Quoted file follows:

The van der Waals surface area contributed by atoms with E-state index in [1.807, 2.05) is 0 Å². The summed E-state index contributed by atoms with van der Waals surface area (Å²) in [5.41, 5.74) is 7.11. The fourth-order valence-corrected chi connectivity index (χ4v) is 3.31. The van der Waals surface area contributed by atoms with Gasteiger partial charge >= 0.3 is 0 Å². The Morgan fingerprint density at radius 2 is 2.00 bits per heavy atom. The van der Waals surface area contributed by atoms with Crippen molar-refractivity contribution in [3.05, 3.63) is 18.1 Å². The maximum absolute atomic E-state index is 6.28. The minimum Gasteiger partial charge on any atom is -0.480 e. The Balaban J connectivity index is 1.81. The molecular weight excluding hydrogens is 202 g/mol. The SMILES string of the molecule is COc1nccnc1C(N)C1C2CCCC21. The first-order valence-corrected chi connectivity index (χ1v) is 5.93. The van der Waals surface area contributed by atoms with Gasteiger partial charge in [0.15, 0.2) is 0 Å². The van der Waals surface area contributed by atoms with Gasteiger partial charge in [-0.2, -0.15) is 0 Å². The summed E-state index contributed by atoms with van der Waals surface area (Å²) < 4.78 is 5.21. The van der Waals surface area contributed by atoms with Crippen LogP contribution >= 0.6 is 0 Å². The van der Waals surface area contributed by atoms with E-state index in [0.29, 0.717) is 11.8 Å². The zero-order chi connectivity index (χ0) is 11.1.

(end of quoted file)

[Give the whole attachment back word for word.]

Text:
The van der Waals surface area contributed by atoms with E-state index in [1.807, 2.05) is 0 Å². The summed E-state index contributed by atoms with van der Waals surface area (Å²) in [5.41, 5.74) is 7.11. The fourth-order valence-corrected chi connectivity index (χ4v) is 3.31. The van der Waals surface area contributed by atoms with Gasteiger partial charge >= 0.3 is 0 Å². The Morgan fingerprint density at radius 2 is 2.00 bits per heavy atom. The van der Waals surface area contributed by atoms with Crippen molar-refractivity contribution in [3.05, 3.63) is 18.1 Å². The maximum absolute atomic E-state index is 6.28. The minimum Gasteiger partial charge on any atom is -0.480 e. The Balaban J connectivity index is 1.81. The molecular weight excluding hydrogens is 202 g/mol. The SMILES string of the molecule is COc1nccnc1C(N)C1C2CCCC21. The first-order valence-corrected chi connectivity index (χ1v) is 5.93. The van der Waals surface area contributed by atoms with Gasteiger partial charge in [0.15, 0.2) is 0 Å². The van der Waals surface area contributed by atoms with Gasteiger partial charge in [-0.2, -0.15) is 0 Å². The summed E-state index contributed by atoms with van der Waals surface area (Å²) < 4.78 is 5.21. The van der Waals surface area contributed by atoms with Crippen LogP contribution >= 0.6 is 0 Å². The van der Waals surface area contributed by atoms with E-state index in [0.29, 0.717) is 11.8 Å². The zero-order chi connectivity index (χ0) is 11.1.